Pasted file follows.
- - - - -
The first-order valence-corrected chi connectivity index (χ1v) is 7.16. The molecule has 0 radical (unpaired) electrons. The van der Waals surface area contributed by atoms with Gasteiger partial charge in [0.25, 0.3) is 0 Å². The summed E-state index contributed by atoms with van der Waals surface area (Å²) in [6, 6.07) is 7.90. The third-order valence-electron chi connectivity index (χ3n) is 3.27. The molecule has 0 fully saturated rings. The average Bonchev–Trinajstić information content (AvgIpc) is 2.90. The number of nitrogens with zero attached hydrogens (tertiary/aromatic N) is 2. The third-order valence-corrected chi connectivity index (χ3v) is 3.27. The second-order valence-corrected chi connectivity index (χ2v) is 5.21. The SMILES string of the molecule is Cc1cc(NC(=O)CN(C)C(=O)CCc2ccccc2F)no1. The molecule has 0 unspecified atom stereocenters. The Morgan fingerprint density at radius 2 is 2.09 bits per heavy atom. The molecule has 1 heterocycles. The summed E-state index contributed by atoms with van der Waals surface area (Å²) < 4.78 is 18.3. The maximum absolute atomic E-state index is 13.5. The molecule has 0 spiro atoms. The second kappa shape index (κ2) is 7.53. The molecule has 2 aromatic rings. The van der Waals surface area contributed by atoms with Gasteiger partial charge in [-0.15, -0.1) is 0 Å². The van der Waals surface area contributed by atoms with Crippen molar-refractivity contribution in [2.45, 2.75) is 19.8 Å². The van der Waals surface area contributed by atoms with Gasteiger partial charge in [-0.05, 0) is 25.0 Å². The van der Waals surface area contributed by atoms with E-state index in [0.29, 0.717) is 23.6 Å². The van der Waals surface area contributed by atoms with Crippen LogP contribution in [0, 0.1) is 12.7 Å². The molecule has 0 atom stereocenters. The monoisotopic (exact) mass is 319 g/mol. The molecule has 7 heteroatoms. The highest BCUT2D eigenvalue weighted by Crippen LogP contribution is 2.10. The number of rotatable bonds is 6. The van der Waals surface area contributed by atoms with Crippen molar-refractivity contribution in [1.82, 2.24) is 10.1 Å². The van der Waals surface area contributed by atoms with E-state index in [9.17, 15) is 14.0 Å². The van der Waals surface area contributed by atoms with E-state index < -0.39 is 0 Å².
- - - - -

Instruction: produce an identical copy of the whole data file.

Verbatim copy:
The first-order valence-corrected chi connectivity index (χ1v) is 7.16. The molecule has 0 radical (unpaired) electrons. The van der Waals surface area contributed by atoms with Gasteiger partial charge in [0.25, 0.3) is 0 Å². The summed E-state index contributed by atoms with van der Waals surface area (Å²) in [6, 6.07) is 7.90. The third-order valence-electron chi connectivity index (χ3n) is 3.27. The molecule has 0 fully saturated rings. The average Bonchev–Trinajstić information content (AvgIpc) is 2.90. The number of nitrogens with zero attached hydrogens (tertiary/aromatic N) is 2. The third-order valence-corrected chi connectivity index (χ3v) is 3.27. The second-order valence-corrected chi connectivity index (χ2v) is 5.21. The SMILES string of the molecule is Cc1cc(NC(=O)CN(C)C(=O)CCc2ccccc2F)no1. The molecule has 0 unspecified atom stereocenters. The Morgan fingerprint density at radius 2 is 2.09 bits per heavy atom. The molecule has 1 heterocycles. The summed E-state index contributed by atoms with van der Waals surface area (Å²) < 4.78 is 18.3. The maximum absolute atomic E-state index is 13.5. The molecule has 0 spiro atoms. The second kappa shape index (κ2) is 7.53. The molecule has 2 aromatic rings. The van der Waals surface area contributed by atoms with Gasteiger partial charge in [-0.15, -0.1) is 0 Å². The van der Waals surface area contributed by atoms with Crippen molar-refractivity contribution in [2.45, 2.75) is 19.8 Å². The van der Waals surface area contributed by atoms with Gasteiger partial charge in [-0.05, 0) is 25.0 Å². The van der Waals surface area contributed by atoms with E-state index in [0.29, 0.717) is 23.6 Å². The van der Waals surface area contributed by atoms with Crippen LogP contribution in [0, 0.1) is 12.7 Å². The molecule has 0 atom stereocenters. The monoisotopic (exact) mass is 319 g/mol. The molecule has 7 heteroatoms. The highest BCUT2D eigenvalue weighted by Crippen LogP contribution is 2.10. The number of rotatable bonds is 6. The van der Waals surface area contributed by atoms with Crippen molar-refractivity contribution in [1.82, 2.24) is 10.1 Å². The van der Waals surface area contributed by atoms with E-state index in [9.17, 15) is 14.0 Å². The van der Waals surface area contributed by atoms with E-state index < -0.39 is 0 Å².